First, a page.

The story, recites the transition, where Bashir went, and how Dalia moves to his empty house. It later encounters their first meeting, when Bashir went to visit his house for the first time in 1967, and since then, their conflicted relationship begins, bringing to us facts behind the conflict, that any two people from both sides will encounter, from misunderstandings, differences, and the possible will and want to finding peace and comprehension.

In this world, we all have similarities, but we can only find them when we open the door to one another. Dalia, opened the door to Bashir, and Bashir accepted the door open and entered. They both created a relationship, that reflects the Palestinian/Israeli conflict from a human based experience.

I believe The Lemon Tree book succeeded, to bring forth an adequate way to comprehend how the conflict is foreseen from both sides. The book might not articulate a 360 degree coverage of both situations, but it nonetheless, collects enough information to bring forth, the struggle and survival factors of individuals who decide to live the conflict. And I use the word ‘decide’, because it is a decision to make to live life with open eyes, rather than to shut them, and live without noticing the apparent struggle. Nonetheless, the Palestinians, whom in this conflict are the oppressed, might not always have the luxury of the choice to decide.

How to make a Middle Eastern Okra Stew

Cooking Middle Eastern food, can get confusing. Every home makes Middle Eastern food differently. There is not like a one recipe used by everyone. But instead, the same dish everyone knows is made differently from one household to another.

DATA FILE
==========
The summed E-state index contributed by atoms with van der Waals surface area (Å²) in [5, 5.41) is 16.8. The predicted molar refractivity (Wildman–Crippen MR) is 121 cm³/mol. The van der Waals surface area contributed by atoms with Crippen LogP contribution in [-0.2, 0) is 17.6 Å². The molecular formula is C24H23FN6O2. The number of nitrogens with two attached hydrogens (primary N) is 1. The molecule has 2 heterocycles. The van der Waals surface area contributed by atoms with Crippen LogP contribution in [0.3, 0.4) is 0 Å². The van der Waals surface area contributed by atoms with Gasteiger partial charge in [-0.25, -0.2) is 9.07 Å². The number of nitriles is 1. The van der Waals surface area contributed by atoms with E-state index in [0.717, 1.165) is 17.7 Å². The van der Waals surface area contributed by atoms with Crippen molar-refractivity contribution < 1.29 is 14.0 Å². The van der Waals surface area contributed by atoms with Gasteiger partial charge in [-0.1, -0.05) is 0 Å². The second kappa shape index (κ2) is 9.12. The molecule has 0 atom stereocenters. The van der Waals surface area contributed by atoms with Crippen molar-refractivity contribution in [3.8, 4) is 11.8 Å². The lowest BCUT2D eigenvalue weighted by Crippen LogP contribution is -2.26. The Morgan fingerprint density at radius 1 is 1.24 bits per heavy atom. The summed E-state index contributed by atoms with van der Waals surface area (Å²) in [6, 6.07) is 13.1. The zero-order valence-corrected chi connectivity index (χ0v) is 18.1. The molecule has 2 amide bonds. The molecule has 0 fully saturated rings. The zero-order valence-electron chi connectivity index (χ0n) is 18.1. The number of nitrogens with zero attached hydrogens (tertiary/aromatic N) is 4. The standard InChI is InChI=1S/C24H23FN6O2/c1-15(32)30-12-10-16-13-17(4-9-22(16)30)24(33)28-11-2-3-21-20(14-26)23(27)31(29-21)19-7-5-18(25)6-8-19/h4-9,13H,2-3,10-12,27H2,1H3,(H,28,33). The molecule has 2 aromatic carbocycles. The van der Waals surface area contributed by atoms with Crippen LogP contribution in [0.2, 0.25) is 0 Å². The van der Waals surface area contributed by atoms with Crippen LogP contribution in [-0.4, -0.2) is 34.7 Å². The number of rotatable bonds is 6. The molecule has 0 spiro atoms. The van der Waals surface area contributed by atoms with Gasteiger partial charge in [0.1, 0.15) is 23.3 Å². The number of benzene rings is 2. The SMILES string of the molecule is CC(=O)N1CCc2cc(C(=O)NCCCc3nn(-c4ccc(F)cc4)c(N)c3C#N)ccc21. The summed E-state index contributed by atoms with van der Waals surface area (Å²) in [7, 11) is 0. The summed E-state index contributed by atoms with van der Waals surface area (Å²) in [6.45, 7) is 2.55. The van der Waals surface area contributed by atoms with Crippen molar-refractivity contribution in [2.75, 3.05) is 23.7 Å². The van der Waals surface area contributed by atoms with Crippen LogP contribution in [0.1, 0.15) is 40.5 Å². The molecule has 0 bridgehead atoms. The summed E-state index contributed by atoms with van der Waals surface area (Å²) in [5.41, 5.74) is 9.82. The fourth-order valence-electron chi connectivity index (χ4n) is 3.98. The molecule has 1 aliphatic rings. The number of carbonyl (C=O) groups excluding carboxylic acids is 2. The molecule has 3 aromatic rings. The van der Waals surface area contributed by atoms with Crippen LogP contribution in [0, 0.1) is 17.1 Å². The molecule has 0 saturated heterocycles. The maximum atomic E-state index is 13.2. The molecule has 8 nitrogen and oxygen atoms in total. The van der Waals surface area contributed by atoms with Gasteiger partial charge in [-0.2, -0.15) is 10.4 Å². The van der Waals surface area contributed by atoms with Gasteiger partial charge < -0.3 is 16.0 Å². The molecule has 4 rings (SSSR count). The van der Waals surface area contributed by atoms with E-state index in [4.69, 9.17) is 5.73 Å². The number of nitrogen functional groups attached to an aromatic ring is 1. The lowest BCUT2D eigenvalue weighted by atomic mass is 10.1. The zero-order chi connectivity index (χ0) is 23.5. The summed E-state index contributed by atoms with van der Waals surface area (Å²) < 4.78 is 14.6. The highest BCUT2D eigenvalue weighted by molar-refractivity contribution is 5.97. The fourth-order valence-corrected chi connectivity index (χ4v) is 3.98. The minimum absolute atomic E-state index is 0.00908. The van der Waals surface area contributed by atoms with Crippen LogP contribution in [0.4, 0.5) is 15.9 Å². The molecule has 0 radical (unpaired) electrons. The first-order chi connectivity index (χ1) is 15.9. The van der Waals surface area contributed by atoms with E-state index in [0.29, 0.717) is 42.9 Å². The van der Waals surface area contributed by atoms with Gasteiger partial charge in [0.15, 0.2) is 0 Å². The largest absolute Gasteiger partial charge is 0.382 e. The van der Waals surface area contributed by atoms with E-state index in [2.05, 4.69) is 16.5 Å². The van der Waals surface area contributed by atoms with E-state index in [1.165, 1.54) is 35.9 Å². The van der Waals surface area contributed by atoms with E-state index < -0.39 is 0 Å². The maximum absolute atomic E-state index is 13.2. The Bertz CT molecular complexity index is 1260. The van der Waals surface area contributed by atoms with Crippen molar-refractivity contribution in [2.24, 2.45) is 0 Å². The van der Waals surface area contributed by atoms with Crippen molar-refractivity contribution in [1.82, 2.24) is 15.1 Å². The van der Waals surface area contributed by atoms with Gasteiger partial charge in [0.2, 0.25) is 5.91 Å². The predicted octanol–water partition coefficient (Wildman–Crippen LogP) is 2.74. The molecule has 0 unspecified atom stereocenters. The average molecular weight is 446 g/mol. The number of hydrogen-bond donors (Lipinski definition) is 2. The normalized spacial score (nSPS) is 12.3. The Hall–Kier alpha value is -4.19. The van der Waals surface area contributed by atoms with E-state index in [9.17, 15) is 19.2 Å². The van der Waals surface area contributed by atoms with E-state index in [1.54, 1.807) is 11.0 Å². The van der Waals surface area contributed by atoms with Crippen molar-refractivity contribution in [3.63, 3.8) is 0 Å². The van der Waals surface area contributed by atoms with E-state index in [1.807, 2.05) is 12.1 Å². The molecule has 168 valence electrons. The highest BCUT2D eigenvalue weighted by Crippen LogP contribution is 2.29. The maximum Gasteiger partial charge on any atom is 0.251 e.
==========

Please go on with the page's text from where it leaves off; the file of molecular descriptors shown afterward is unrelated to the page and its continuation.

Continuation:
Today, I am sharing the dish that I have made for the very first time yesterday. It is a very popular dish amongst the Arabs, the Arabs from the Levant; Palestine, Jordan, Lebanon, Syria and Egypt. Bamieh. I would love to hear feedback from your side if you do make Bamieh. Where are you from? How different do you make your Bamieh from the recipe I will be sharing below?

Bamieh is the Arabic word for Okra, and once we say Okra, we all know what dish we are talking about. Cooked with beef mostly, some tend to prefer it vegetarian like myself. But the recipe I am sharing with you is by my mother.

bamieh, okra, tomato, stew

My mother is an amazing cook. Honestly, not because she is my mother, but she is so good. The only difficulty I face with her when I collect her recipes, is how bad she is in sharing ingredients, because like most Arab mothers, they only work with sight  and sense. They do not follow specific steps, they rather cook their dishes naturally.

The Bamieh I made yesterday, I must admit, turned out a little dull. Tasteless in comparison to how my mother makes it. And it is because I did not follow her steps. I wanted to cook it vegetarian, so I did not have any stock, and when I was advised to used ready cubes, I hesitated and used half a cube.  So I turned out having an Okra stew that required a lot of salt and pepper.